President-elect Joe Biden says "science will always be at the forefront of my administration," and he's elevating the post of science adviser to Cabinet level, a White House first. Biden, who planned to introduce his team Saturday, said the scientists "will ensure everything we do is grounded in science, facts, and the truth," per the AP. Eric Lander, a pioneer in mapping the human genome—the "book of life"—is in line to be the adviser on science, and the director of the Office of Science and Technology Policy. He would be the first life scientist to have that White House job. Lander is the founding director of the Broad Institute of MIT and Harvard and was the lead author of the first paper announcing the details of the human genome. Biden also said on Friday he's retaining the director of the National Institutes of Health, Dr. Francis Collins, who worked with Lander on the human genome project.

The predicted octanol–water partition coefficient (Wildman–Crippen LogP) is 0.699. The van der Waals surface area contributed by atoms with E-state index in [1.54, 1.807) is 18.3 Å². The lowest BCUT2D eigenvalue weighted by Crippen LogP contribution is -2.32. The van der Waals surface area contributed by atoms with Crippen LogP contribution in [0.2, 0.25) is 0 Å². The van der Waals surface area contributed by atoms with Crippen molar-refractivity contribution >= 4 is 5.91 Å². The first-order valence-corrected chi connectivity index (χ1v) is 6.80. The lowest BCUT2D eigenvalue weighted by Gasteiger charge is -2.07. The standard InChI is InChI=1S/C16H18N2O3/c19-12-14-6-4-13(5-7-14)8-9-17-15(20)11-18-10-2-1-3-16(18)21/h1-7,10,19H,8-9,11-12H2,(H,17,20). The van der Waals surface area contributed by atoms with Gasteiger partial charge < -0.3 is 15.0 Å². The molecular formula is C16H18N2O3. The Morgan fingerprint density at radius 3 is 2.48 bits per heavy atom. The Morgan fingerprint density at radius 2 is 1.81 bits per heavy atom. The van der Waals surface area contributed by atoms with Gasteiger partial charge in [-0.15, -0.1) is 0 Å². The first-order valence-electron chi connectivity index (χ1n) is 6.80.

Lander, also a mathematician, is a professor of biology at both Harvard and MIT, and his work has been cited nearly half a million times in scientific literature, one of the most among scientists. He has won numerous science prizes, including a MacArthur "genius" fellowship and a Breakthrough Prize, and he's one of Pope Francis' scientific advisers. In an email statement, Collins calls Lander "brilliant, visionary, exceptionally creative, and highly effective in aspiring others." "I predict he will have a profound transformational effect on American science," Collins says. Lander's job will require Senate confirmation. Biden is also naming two prominent female scientists to co-chair the President's Council of Advisors on Science and Technology: Frances Arnold, a Caltech chemical engineer who won the 2018 Nobel Prize in chemistry, and Maria Zuber, an MIT vice president for research and geophysics professor.
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